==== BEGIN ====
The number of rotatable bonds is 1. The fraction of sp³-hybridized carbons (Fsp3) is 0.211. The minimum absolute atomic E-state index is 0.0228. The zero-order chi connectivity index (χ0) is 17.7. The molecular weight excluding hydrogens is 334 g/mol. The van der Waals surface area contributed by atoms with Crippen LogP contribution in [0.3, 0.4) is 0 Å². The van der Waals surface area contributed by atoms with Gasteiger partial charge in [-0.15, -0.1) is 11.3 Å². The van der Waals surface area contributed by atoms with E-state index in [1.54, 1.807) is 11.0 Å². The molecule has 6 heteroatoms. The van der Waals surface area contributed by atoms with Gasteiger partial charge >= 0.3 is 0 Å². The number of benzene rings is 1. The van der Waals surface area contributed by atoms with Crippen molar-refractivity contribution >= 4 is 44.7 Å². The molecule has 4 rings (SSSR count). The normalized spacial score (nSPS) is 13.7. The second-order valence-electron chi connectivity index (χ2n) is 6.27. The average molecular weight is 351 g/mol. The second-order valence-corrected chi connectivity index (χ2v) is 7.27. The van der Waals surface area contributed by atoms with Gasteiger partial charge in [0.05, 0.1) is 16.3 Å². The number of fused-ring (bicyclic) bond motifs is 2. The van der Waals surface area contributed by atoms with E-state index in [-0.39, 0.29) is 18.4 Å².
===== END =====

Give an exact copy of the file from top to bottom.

The number of rotatable bonds is 1. The fraction of sp³-hybridized carbons (Fsp3) is 0.211. The minimum absolute atomic E-state index is 0.0228. The zero-order chi connectivity index (χ0) is 17.7. The molecular weight excluding hydrogens is 334 g/mol. The van der Waals surface area contributed by atoms with Crippen LogP contribution in [0.3, 0.4) is 0 Å². The van der Waals surface area contributed by atoms with Gasteiger partial charge in [-0.15, -0.1) is 11.3 Å². The van der Waals surface area contributed by atoms with E-state index in [1.54, 1.807) is 11.0 Å². The molecule has 6 heteroatoms. The van der Waals surface area contributed by atoms with Gasteiger partial charge >= 0.3 is 0 Å². The number of benzene rings is 1. The van der Waals surface area contributed by atoms with Crippen molar-refractivity contribution >= 4 is 44.7 Å². The molecule has 4 rings (SSSR count). The normalized spacial score (nSPS) is 13.7. The second-order valence-electron chi connectivity index (χ2n) is 6.27. The average molecular weight is 351 g/mol. The second-order valence-corrected chi connectivity index (χ2v) is 7.27. The van der Waals surface area contributed by atoms with Gasteiger partial charge in [0.05, 0.1) is 16.3 Å². The number of fused-ring (bicyclic) bond motifs is 2. The van der Waals surface area contributed by atoms with E-state index in [-0.39, 0.29) is 18.4 Å².